We don’t like our human limitations at all!  In fact, “Death” is part of that human condition.  No, we would rather be God.  In fact, this is the root of our dislike of the other words in the sentence.  As man (human), we would rather be God and be in control of the things of our lives, and even the whole world.

No, we don’t like being Man, Humbled or Obedient one bit. And that’s what makes Jesus’ venture to take on our human flesh, humble himself, and be obedient even to death on a cross all that much more amazing!  The all powerful creator God of the universe … the one who makes all the rules!! … subjected Himself to humility and obedience and death … FOR … US!

We pray: Thank you Jesus that you were willing to endure our human condition so that we would one day be able to stand in the presence of God!  Amen.

The Humility of Job

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Scripture: “Naked I came from my mother’s womb,
    and naked I will depart.
The LORD gave and the LORD has taken away;
    may the name of the LORD be praised.” (Job 1:21)

Observation: When we want to think of an example of unjust suffering, besides our Lord perhaps, the Old Testament character Job is the name that first comes to mind.  The extent of Job’s loss and suffering is profound!  Having lost all his possessions and children in one day, Job is dealt a devastating blow that would likely send any of us into a deep depression.  However, Job’s response is astonishing.  At this time of deep loss and suffering, Job clings to an undeniable truth; one that is good for us all to keep in mind – whether in plenty or in want (as Paul suggests in Philippians 4:12).  The truth that Job exclaims is simply put – the Lord gave and the Lord has taken away.  Wow.  That is true, and we are certainly ready to profess it when we are receiving from the Lord’s hand, but to proclaim it when the Lord has taken away? That is amazing… and yet something we need to do!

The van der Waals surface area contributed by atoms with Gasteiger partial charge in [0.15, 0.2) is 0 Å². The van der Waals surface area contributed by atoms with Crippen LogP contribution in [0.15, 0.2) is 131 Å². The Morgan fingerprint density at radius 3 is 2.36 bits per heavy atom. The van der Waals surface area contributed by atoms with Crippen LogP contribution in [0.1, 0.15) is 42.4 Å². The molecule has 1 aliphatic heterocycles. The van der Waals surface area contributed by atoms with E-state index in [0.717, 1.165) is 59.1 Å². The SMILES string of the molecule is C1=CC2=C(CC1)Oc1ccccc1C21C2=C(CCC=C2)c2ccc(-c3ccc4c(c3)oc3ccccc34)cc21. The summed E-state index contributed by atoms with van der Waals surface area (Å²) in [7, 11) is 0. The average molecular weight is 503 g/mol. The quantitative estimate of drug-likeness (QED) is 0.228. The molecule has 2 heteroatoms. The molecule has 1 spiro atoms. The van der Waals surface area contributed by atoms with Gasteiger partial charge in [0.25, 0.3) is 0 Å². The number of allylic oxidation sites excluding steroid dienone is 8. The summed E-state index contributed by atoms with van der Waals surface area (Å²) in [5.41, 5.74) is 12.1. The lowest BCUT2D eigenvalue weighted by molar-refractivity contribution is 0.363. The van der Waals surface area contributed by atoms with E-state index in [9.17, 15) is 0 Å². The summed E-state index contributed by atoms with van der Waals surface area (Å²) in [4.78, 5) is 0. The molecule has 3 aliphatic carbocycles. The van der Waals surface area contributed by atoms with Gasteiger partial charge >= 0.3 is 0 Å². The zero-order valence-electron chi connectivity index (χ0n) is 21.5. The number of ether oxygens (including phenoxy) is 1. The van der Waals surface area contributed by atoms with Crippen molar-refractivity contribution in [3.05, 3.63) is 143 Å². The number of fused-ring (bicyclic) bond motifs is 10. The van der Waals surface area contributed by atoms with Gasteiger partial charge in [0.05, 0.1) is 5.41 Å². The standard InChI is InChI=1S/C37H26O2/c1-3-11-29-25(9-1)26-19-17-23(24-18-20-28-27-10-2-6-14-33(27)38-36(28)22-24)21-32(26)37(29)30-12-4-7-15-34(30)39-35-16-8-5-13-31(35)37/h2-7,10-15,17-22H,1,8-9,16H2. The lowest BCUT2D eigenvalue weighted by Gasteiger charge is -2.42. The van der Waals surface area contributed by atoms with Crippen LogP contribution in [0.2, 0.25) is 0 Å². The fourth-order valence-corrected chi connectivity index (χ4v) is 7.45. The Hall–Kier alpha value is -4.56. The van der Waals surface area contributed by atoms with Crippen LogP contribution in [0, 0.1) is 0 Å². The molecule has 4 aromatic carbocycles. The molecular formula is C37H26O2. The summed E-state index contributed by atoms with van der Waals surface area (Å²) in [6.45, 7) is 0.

Application: How many things in my life do I take for granted?  How willing is my heart to profess God’s goodness when He is showering blessings upon me?  That’s the easy part.  Job is reminding me today that I must recognize God and thank Him just the same when He seems distant and I am suffering.  I must praise the Name of the Lord even when it appears that He has withdrawn His hand from me.  Difficult to do, but necessary – and perhaps for this very reason:  The book of Job shows us, with a clarity we don’t often see, that God has His hand at work even in the times of our trouble.  Job makes clear for us that God is well aware of our suffering (see Job Ch. 1 as God is not only aware, but gives Satan permission to harass Job!) – and that He is even present in it!  If I am to praise God for anything, let me not just praise Him for the blessings that come from His hand, but let me praise Him that His hand is always with me!

Prayer: Lord, thank you that through Job, I am reminded that you are present at all times and to be praised!  May I praise you not only when you are giving, but even when you are taking away.  May I praise your Holy Name even in the storms of life!  Amen.